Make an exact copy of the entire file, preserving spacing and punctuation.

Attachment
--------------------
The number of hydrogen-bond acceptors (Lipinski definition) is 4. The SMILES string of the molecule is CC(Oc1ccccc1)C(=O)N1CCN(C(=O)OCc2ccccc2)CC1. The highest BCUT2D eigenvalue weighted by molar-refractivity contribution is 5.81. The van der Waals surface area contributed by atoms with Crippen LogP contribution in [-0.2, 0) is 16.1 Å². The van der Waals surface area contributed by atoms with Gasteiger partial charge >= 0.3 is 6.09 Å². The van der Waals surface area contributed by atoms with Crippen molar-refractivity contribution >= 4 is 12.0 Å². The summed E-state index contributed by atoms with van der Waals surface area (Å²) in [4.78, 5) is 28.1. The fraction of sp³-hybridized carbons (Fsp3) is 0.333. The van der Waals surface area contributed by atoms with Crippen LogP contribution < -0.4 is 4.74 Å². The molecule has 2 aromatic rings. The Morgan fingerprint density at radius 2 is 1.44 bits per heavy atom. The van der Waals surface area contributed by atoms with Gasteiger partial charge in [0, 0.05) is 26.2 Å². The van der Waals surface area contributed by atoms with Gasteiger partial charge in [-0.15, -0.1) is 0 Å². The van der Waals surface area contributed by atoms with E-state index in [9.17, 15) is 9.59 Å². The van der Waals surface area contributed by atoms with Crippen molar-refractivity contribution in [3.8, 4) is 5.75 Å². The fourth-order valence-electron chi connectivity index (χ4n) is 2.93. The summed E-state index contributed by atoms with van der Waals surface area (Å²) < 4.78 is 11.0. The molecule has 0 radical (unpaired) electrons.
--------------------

The number of hydrogen-bond acceptors (Lipinski definition) is 4. The SMILES string of the molecule is CC(Oc1ccccc1)C(=O)N1CCN(C(=O)OCc2ccccc2)CC1. The highest BCUT2D eigenvalue weighted by molar-refractivity contribution is 5.81. The van der Waals surface area contributed by atoms with Crippen LogP contribution in [-0.2, 0) is 16.1 Å². The van der Waals surface area contributed by atoms with Gasteiger partial charge >= 0.3 is 6.09 Å². The van der Waals surface area contributed by atoms with Crippen molar-refractivity contribution >= 4 is 12.0 Å². The summed E-state index contributed by atoms with van der Waals surface area (Å²) in [4.78, 5) is 28.1. The fraction of sp³-hybridized carbons (Fsp3) is 0.333. The van der Waals surface area contributed by atoms with Crippen LogP contribution < -0.4 is 4.74 Å². The molecule has 2 aromatic rings. The Morgan fingerprint density at radius 2 is 1.44 bits per heavy atom. The van der Waals surface area contributed by atoms with Gasteiger partial charge in [0, 0.05) is 26.2 Å². The van der Waals surface area contributed by atoms with Gasteiger partial charge in [-0.15, -0.1) is 0 Å². The van der Waals surface area contributed by atoms with E-state index in [9.17, 15) is 9.59 Å². The van der Waals surface area contributed by atoms with Crippen molar-refractivity contribution in [3.8, 4) is 5.75 Å². The fourth-order valence-electron chi connectivity index (χ4n) is 2.93. The summed E-state index contributed by atoms with van der Waals surface area (Å²) < 4.78 is 11.0. The molecule has 0 radical (unpaired) electrons.